Dear Liz: I had a home equity line of credit for about 15 years and was never late on a payment. I didn’t always carry a balance, but when I did, I paid more than the minimum required. My lender froze my account because I refused to sign an agreement to give access to my IRS records. What should I do?
Answer: If you want to tap your home equity, you’ll sign the agreement.
In the boom years, many banks abandoned prudent lending practices and didn’t bother to verify borrowers’ stated incomes. That has changed, and virtually every new mortgage these days requires borrowers to give lenders access to their recent tax returns as filed with the IRS.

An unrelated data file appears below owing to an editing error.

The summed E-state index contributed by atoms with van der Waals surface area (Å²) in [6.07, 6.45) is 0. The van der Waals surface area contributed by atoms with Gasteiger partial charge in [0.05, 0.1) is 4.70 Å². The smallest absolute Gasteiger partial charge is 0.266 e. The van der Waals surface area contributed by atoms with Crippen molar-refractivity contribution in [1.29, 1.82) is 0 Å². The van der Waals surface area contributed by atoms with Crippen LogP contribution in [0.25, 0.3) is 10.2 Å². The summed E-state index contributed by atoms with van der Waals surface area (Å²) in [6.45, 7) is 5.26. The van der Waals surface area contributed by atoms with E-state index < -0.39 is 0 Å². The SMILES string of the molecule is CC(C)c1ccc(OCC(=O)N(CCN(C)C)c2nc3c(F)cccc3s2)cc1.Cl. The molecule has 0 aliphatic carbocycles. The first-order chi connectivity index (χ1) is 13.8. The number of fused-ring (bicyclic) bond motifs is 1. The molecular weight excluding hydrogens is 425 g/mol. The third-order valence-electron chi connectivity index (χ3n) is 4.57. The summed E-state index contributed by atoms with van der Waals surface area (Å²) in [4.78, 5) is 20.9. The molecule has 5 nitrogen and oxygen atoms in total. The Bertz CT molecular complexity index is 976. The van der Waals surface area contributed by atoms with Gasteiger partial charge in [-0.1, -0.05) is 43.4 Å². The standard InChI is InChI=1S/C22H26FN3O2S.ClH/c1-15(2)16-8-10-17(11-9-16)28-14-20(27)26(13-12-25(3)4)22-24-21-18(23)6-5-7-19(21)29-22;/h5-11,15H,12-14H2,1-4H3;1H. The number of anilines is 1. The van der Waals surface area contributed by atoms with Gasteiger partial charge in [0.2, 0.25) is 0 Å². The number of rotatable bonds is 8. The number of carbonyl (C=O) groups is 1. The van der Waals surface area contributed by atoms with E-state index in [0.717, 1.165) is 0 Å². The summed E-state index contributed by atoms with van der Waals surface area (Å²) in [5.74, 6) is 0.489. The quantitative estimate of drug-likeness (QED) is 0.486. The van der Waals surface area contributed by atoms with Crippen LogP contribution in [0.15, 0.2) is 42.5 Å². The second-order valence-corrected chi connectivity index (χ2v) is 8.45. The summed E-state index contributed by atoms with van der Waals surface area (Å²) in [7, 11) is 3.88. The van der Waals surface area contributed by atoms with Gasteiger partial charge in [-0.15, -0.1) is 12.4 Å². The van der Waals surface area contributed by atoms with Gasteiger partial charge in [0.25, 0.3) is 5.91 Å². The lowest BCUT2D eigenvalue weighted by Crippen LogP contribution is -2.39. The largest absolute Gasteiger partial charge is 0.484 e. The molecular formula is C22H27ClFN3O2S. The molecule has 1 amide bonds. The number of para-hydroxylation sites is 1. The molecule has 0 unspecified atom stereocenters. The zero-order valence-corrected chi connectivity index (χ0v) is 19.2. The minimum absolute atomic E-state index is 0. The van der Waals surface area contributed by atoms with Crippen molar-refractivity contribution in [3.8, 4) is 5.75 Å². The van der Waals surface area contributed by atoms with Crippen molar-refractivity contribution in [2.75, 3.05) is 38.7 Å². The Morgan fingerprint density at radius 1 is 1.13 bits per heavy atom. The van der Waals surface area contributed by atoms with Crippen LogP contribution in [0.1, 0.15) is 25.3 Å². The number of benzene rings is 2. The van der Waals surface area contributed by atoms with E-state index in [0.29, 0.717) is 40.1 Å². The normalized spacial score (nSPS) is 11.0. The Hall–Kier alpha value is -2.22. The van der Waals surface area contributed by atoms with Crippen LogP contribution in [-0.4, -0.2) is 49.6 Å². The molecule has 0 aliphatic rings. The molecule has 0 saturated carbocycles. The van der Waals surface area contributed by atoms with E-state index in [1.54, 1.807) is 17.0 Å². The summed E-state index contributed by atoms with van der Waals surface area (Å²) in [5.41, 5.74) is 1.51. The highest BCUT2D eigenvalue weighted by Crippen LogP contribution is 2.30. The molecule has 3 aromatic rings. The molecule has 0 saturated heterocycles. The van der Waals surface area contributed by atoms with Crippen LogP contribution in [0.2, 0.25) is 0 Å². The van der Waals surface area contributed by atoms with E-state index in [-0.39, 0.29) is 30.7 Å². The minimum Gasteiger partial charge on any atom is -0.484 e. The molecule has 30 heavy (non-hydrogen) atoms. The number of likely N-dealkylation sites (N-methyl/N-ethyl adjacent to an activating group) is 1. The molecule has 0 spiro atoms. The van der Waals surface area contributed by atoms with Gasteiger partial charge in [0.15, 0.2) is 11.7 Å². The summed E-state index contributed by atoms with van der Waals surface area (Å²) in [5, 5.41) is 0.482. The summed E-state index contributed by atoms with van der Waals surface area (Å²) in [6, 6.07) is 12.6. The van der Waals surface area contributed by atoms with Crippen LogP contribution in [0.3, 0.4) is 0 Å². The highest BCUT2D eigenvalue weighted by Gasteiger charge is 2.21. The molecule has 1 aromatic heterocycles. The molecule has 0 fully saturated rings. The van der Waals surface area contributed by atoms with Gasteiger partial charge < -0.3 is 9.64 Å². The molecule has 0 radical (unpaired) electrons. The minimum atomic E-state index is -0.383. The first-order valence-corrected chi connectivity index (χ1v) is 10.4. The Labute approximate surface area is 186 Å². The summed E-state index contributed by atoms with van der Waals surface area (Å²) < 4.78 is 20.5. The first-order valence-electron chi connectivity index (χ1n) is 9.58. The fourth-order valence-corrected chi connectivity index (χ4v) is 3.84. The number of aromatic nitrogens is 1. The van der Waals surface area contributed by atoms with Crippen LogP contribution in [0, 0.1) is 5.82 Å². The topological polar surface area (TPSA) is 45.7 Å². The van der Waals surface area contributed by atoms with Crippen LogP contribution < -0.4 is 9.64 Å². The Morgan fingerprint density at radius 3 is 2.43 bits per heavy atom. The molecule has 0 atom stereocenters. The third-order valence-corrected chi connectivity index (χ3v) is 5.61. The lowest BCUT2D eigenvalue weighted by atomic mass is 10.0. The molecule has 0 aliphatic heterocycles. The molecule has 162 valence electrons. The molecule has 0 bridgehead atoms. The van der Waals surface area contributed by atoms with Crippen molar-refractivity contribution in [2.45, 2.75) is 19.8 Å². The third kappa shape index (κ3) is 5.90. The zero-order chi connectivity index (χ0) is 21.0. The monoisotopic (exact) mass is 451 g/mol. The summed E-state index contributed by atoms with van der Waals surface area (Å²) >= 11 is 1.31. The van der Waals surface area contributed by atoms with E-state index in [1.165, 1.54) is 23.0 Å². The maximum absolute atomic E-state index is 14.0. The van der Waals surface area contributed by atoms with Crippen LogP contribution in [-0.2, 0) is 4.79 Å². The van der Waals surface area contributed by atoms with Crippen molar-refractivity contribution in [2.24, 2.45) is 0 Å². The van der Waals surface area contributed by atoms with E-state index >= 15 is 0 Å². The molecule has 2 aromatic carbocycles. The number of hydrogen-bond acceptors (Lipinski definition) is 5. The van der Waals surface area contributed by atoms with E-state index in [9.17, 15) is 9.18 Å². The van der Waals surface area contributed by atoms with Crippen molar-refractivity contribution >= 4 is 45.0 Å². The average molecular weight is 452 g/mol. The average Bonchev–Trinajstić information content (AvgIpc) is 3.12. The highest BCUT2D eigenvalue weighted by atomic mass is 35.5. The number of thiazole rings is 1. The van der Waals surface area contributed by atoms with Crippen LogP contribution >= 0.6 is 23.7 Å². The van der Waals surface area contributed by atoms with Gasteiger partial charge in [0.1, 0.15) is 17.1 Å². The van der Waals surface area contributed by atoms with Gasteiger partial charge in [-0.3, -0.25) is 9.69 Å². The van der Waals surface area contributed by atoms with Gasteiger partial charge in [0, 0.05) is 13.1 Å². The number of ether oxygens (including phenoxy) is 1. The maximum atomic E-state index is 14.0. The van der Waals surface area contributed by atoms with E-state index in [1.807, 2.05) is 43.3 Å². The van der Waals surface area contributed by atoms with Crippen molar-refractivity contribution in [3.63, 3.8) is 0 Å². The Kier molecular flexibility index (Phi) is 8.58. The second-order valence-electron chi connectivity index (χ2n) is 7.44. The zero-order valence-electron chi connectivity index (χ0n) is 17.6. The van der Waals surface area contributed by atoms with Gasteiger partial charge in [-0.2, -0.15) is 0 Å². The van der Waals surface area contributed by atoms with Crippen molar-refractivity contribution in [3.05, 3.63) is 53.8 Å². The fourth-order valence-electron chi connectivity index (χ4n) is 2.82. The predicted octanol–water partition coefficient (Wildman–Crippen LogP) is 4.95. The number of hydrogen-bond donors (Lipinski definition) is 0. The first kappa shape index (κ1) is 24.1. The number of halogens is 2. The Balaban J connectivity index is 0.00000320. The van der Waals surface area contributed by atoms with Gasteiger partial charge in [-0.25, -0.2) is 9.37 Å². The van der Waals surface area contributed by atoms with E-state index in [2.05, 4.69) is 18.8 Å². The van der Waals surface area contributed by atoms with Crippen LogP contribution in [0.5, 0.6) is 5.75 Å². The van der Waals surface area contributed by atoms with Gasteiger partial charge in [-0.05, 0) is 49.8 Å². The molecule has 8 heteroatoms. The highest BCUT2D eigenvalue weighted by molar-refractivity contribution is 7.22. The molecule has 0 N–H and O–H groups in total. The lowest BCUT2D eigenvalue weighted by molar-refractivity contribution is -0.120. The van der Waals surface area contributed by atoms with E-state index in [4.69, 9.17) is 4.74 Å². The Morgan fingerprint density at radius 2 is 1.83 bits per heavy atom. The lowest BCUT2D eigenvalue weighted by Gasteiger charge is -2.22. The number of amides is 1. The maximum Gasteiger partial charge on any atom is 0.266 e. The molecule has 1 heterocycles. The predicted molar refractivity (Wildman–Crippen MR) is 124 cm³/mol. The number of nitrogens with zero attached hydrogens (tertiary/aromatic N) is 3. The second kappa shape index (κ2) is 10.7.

So you can close this account if you want, but a new lender is going to want to see the same records.
You may feel your current lender’s demand is invasive, since you’ve handled the line of credit responsibly in the past. But high default and foreclosure rates have lenders spooked. Yours has obviously decided to verify that you are the low-risk customer that you seem to be, so if you want access to the line of credit, you have to play ball.